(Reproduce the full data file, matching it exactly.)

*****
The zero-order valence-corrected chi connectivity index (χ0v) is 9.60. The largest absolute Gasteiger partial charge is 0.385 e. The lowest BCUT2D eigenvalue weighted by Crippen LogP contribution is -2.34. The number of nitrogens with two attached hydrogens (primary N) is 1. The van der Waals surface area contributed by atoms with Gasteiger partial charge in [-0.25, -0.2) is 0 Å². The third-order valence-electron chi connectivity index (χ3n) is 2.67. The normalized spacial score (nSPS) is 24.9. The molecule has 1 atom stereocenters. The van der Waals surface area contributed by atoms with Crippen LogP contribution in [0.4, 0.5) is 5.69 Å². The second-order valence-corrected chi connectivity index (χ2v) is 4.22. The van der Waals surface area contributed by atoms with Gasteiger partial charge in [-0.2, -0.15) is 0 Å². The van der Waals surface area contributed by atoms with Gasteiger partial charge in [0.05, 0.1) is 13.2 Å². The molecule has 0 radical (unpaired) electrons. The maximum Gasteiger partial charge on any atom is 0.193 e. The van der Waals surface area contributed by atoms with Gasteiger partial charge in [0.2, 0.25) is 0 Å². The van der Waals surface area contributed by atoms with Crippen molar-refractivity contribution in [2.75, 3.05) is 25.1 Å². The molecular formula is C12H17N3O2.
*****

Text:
The zero-order valence-corrected chi connectivity index (χ0v) is 9.60. The largest absolute Gasteiger partial charge is 0.385 e. The lowest BCUT2D eigenvalue weighted by Crippen LogP contribution is -2.34. The number of nitrogens with two attached hydrogens (primary N) is 1. The van der Waals surface area contributed by atoms with Gasteiger partial charge in [-0.25, -0.2) is 0 Å². The third-order valence-electron chi connectivity index (χ3n) is 2.67. The normalized spacial score (nSPS) is 24.9. The molecule has 1 atom stereocenters. The van der Waals surface area contributed by atoms with Crippen LogP contribution in [0.4, 0.5) is 5.69 Å². The second-order valence-corrected chi connectivity index (χ2v) is 4.22. The van der Waals surface area contributed by atoms with Gasteiger partial charge in [-0.2, -0.15) is 0 Å². The van der Waals surface area contributed by atoms with Gasteiger partial charge in [0.05, 0.1) is 13.2 Å². The molecule has 0 radical (unpaired) electrons. The maximum Gasteiger partial charge on any atom is 0.193 e. The van der Waals surface area contributed by atoms with Gasteiger partial charge in [0.2, 0.25) is 0 Å². The van der Waals surface area contributed by atoms with Crippen molar-refractivity contribution in [2.75, 3.05) is 25.1 Å². The molecular formula is C12H17N3O2.